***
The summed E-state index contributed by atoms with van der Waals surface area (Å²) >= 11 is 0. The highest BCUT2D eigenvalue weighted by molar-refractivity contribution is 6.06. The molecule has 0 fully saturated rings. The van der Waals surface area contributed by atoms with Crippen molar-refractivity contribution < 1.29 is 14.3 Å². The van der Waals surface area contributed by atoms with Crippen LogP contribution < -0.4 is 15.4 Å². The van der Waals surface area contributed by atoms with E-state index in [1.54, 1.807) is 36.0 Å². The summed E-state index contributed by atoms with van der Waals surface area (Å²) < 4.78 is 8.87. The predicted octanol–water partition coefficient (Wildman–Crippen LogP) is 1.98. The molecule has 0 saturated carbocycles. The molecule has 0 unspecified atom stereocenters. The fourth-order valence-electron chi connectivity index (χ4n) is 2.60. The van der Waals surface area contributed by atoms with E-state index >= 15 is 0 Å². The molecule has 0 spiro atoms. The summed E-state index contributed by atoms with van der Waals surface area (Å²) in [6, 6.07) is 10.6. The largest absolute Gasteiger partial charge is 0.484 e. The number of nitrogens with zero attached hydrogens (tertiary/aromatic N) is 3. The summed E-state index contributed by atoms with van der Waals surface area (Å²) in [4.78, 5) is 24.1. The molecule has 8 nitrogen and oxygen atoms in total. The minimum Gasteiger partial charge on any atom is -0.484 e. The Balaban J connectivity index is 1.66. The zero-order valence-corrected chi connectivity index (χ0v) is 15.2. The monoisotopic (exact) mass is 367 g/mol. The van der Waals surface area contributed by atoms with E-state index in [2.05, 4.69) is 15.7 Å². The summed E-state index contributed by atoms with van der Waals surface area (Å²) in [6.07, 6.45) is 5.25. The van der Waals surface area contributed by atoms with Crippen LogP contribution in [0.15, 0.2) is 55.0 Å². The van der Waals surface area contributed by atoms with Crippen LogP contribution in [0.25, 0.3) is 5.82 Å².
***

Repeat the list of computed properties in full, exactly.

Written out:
The summed E-state index contributed by atoms with van der Waals surface area (Å²) >= 11 is 0. The highest BCUT2D eigenvalue weighted by molar-refractivity contribution is 6.06. The molecule has 0 fully saturated rings. The van der Waals surface area contributed by atoms with Crippen molar-refractivity contribution < 1.29 is 14.3 Å². The van der Waals surface area contributed by atoms with Crippen LogP contribution < -0.4 is 15.4 Å². The van der Waals surface area contributed by atoms with E-state index in [1.54, 1.807) is 36.0 Å². The summed E-state index contributed by atoms with van der Waals surface area (Å²) < 4.78 is 8.87. The predicted octanol–water partition coefficient (Wildman–Crippen LogP) is 1.98. The molecule has 0 saturated carbocycles. The molecule has 0 unspecified atom stereocenters. The fourth-order valence-electron chi connectivity index (χ4n) is 2.60. The van der Waals surface area contributed by atoms with E-state index >= 15 is 0 Å². The molecule has 0 spiro atoms. The summed E-state index contributed by atoms with van der Waals surface area (Å²) in [6, 6.07) is 10.6. The largest absolute Gasteiger partial charge is 0.484 e. The number of nitrogens with zero attached hydrogens (tertiary/aromatic N) is 3. The summed E-state index contributed by atoms with van der Waals surface area (Å²) in [4.78, 5) is 24.1. The molecule has 8 nitrogen and oxygen atoms in total. The minimum Gasteiger partial charge on any atom is -0.484 e. The Balaban J connectivity index is 1.66. The zero-order valence-corrected chi connectivity index (χ0v) is 15.2. The monoisotopic (exact) mass is 367 g/mol. The van der Waals surface area contributed by atoms with E-state index in [2.05, 4.69) is 15.7 Å². The summed E-state index contributed by atoms with van der Waals surface area (Å²) in [6.07, 6.45) is 5.25. The van der Waals surface area contributed by atoms with Crippen LogP contribution in [0.15, 0.2) is 55.0 Å². The van der Waals surface area contributed by atoms with Crippen LogP contribution in [0.25, 0.3) is 5.82 Å².